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how is seek_set implemented ?

Hi there,

How is seek_set implemented ? Using seek_cur makes the code fast. When I look up seek_set, it says that it begins from position "0" (start of the file).

For instance, if its position is at 140 and I want to go to 150, seek_set would start from the start of file. This means, it would go from 140 to 0. Then, from 0 to 150. Why is seek_set behaving like that? Isn't more effecient to make another 10 steps from 140 to 150 (which i pressume to be the behaviour of seek_cur).

Many thanks.
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zizi21
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zizi21
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3 Solutions
 
user_nCommented:
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user_nCommented:
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zizi21Author Commented:
Does this mean that fseek is a linux implementation and not a C implementation ? Thanks.
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zizi21Author Commented:
I mean fseek is a C library implemenation but how is it implemented by linux ? The description of seek_set , seek_cur is what I explained in the question.
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Infinity08Commented:
I'm not sure I understand your question. But I sense some confusion.

SEEK_SET, SEEK_CUR and SEEK_END are just reference points (respectively the beginning of the file, the current position of the file, and the end of the file).

With fseek, you specify which reference point you want to use, and what offset you need respective of that reference point, and then fseek sets the current position to the one indicated by you (assuming it's a valid request).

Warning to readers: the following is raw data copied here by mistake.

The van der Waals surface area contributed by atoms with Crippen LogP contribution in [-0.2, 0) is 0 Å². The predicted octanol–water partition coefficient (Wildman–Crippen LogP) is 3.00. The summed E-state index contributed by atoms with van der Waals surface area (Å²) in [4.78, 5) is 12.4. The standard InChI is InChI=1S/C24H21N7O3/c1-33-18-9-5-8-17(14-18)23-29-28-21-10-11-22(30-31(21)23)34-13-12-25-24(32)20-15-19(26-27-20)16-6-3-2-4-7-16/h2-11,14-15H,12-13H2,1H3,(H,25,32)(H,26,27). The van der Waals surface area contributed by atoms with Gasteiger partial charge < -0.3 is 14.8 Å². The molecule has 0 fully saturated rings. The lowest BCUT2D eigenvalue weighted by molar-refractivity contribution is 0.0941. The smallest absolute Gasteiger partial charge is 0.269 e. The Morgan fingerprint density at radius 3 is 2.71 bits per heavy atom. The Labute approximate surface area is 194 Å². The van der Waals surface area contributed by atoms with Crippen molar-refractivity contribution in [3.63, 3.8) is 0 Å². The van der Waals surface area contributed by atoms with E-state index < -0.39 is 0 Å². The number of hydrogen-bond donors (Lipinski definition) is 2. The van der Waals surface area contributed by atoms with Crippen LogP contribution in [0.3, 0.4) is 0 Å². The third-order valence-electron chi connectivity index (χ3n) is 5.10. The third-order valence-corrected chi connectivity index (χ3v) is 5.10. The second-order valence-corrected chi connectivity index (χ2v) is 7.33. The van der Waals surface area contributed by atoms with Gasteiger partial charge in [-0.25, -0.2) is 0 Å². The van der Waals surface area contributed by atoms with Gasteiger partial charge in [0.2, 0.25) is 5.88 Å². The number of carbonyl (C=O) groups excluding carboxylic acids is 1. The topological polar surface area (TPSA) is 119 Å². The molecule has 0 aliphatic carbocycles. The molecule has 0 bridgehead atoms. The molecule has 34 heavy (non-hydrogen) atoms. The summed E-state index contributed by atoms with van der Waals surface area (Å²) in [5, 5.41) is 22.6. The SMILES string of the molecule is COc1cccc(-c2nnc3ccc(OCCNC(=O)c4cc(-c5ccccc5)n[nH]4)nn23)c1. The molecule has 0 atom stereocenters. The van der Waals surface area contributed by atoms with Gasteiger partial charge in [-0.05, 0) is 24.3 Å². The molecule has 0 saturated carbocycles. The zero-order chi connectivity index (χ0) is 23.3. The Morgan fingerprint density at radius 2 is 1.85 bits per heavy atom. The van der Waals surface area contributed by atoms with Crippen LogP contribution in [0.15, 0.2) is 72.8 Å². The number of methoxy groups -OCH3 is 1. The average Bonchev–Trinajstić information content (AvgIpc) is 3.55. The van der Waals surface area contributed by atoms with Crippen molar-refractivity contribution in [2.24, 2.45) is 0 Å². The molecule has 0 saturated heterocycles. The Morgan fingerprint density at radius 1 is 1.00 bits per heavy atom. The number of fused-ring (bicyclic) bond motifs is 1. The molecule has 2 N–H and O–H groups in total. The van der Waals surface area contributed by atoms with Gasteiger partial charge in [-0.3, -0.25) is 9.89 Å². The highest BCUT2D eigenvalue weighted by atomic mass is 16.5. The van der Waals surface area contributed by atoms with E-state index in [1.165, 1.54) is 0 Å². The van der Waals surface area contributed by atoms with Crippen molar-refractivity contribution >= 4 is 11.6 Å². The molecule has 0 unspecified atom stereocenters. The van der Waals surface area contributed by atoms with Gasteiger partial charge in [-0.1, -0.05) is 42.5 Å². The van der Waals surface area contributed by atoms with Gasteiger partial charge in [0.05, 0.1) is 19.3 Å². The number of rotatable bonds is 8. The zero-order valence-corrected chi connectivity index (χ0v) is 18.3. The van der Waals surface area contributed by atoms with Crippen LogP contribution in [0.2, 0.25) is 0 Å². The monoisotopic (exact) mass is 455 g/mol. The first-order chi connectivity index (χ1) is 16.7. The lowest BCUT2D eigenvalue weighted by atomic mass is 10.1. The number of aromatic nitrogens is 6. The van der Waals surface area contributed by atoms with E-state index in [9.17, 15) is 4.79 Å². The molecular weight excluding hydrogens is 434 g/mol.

For example, if you want to go to the 150th character in a binary file, you use SEEK_SET as the reference point, and 150 as the offset :

        fseek(fp, 150, SEEK_SET);

If you know that you are currently at the 140th character, you could achieve the same with :

        fseek(fp, 10, SEEK_CUR);

Which one you use depends entirely on your use case, and which makes more sense.


Note that when you use SEEK_SET, that does not mean that the file will be rewound before going to the target position. The SEEK_SET is merely used to specify the target position. The implementation will take care of getting there in a hopefully efficient way (for sane implementations anyway).
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user_nCommented:
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zizi21Author Commented:
Thanks for the explaination. The thing that is confusing is that I did some code to compare the efficiency of seek_set and seek_cur. The code with seek_set takes a much longer time to execute than seek_cur.
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Infinity08Commented:
>> The code with seek_set takes a much longer time to execute than seek_cur.

Assuming that all other circumstances were the same, then that might mean that the implementation on your platform finds it more convenient to seek from the current position, and needs to go through a bit more trouble to seek from the start of the file.
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